I was speaking to a student today and we were joking about putting together a perfect IELTS student for band 7/8 and then making every IELTS student into this character. I could picture my best listening student, my best reading student, speaking and writing students and I said that if I were able to combine all these elements into one person I would have the perfect band 8.5/9 candidate. The reality, of course, is that sadly life is not like this and each IELTS student has different strengths and weaknesses.
The student to whom I was speaking is excellent at speaking and always gets a really high band for this practice and he felt that this was not an advantage as what he really needed was better reading skills. I thought about all my students who would LOVE to have his speaking ability! I was working with another student last week who got a 40/40 score in one of the reading tests we did – this is a really amazing achievement but she was much more worried about her listening so wasn’t overly excited.
I had told him that the best way to get a higher band was to focus on his English language skills and he write back:
“I know that this would really help me but I don’t have time to do this as I am too busy with my IELTS”
Do you sometimes catch yourself thinking like this when your teacher tells you to go and practise your present and past tenses or to check out vocabulary for numbers?
It’s a New Year, time for all those New Year resolutions. Have you made any yet?
I really want you to make just one resolution this year and that is to pass your IELTS.
It’s that simple – focus and pass – that’s it really.
So, how do you focus on this one thing?
There are a few things to understand about creating a really strong goal.
I have worked with IELTS students for many years and over this time students have told me many things about the IELTS exam that I term ‘myths’. This means they are methods or ideas that are false and don’t work.
The reason I consider them to be mythology is because they are mostly not true and secondly they can become a huge distraction to students who are preparing for the exam. At best they are harmless pieces of ’folklore’ but sometimes they can actually be detrimental and act against good performance in the exam.
So here are 10 IELTS Myths (there are plenty more) all of which have been said to me by my students quite recently. I want to explain to you why you should ignore these and stick to the real work of preparing successfully for your exam!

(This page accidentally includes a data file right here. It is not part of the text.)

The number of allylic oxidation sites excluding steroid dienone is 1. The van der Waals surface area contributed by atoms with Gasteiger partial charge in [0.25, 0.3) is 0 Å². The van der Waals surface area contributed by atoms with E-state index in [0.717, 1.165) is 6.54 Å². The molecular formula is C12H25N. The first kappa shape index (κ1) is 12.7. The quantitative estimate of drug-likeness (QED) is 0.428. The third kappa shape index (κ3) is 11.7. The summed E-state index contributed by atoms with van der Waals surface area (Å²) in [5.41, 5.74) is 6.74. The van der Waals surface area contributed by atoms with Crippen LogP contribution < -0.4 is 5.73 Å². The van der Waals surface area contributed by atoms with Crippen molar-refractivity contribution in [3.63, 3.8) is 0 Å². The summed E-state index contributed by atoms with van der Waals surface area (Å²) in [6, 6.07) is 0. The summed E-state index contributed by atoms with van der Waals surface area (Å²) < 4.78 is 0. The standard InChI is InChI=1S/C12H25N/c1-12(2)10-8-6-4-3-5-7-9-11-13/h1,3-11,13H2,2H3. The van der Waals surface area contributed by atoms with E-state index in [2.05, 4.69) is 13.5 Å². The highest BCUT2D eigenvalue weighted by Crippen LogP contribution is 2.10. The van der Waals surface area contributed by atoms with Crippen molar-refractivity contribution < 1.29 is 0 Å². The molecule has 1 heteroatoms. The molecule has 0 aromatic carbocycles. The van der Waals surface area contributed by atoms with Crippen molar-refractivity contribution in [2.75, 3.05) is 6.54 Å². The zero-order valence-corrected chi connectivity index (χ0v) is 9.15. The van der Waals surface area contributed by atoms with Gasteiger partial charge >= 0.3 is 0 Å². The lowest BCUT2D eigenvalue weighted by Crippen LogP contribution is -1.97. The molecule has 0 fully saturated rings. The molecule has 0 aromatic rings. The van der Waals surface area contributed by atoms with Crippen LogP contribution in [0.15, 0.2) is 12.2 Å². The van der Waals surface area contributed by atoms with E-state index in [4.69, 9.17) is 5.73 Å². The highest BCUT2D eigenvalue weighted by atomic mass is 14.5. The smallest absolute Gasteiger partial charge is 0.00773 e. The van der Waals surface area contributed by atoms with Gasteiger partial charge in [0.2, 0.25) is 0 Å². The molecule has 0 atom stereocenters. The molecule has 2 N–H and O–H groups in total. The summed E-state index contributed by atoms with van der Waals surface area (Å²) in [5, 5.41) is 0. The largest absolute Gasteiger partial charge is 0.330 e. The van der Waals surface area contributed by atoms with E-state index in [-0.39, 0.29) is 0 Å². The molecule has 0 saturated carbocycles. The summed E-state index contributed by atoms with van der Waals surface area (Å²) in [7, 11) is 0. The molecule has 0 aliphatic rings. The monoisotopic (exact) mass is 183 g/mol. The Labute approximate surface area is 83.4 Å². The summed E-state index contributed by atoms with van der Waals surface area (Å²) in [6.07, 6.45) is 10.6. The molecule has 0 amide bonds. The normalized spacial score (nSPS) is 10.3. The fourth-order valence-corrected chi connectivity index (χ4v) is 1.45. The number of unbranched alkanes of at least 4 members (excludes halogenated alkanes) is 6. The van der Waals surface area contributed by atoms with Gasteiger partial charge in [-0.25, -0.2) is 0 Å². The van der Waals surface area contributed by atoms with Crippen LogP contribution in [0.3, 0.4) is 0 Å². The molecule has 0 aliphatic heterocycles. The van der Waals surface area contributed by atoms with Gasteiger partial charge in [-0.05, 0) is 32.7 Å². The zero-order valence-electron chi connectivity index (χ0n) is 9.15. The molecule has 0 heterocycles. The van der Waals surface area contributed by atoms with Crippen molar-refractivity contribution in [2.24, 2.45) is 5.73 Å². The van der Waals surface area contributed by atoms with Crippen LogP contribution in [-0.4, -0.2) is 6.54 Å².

In this post I would like to explode some of these myths and explain why IELTS candidates should ignore them.
“This course (IELTS Step By Step) is really helpful if you are looking for band 7 or higher. It covers all the areas (listening, reading, writing and speaking) in depth and offers you a lot of material to study. This journey is not easy and requires determination and discipline, but (IELTS) Step By Step course also helps with these.
With the help of Berni and her course, I was able to get band7 in all the skills (and 7.5 in speaking) in my first attempt!”
If you have ever worked with me or come to a webinar you will know that my one mantra when it comes to IELTS writing is plan and plan and plan. I insist on it from my students and I encourage ALL IELTS students to really practice their planning seriously.
I often hear these comments from students:
- I haven’t got time to plan
- I write better straight from my head
- I don’t like to be restricted in my ideas
- I want to let the language come as I think about the ideas
- I like to get straight into the writing before I forget my ideas and vocabulary
- I don’t know how to plan effectively
A huge number of students prepare for the IELTS test by going through endless practice tests. This method of IELTS exam preparation is very limited and will not help you to achieve your band easily or quickly.
Here are the reasons why:
- Practice tests are normally the final stage of learning for any exam – it is assumed that you already know all you need to know and this stage is exam preparation – under these conditions the tests are effective. If you are a native or near-native speaker (i.e. at band 8 or 9) then you may be able to prepare for the test simply using the practice tests as you already have all the English language knowledge that you need.
I was speaking to an IELTS student today and she told me that because she had got a low score in the listening test last time she was now concentrating just on listening and would review the other parts of the exam the week before the exam.
This is a high risk strategy and shows a lack of understanding about how language learning works. Basically if you don’t use a language you will forget it. Just because you reached a band 7 in writing 3 or 4 months ago does not mean that that band 7 will be set in stone.
The short answer is ‘yes’ of course it is. Grammar is the foundation for any language and in order to be flexible in your usage and create new sentences in writing and interesting and varied phrases in your speaking you need to be able to use grammar. Grammar is, however just as important in the reading and writing tests. It is unlikely that you will have got to band 6, band 7 or 8 if you don’t have a reasonable command of English grammar so now it’s just a case of remembering to check it before you submit your answers.
Here are some places where you will need to check your grammar:
Vocabulary is an area of English that can constantly be added to and the wider your vocabulary is the more you have to offer in your IELTS speaking and reading.
Vocabulary is also important in listening and reading – it will help you understand and find the right answers.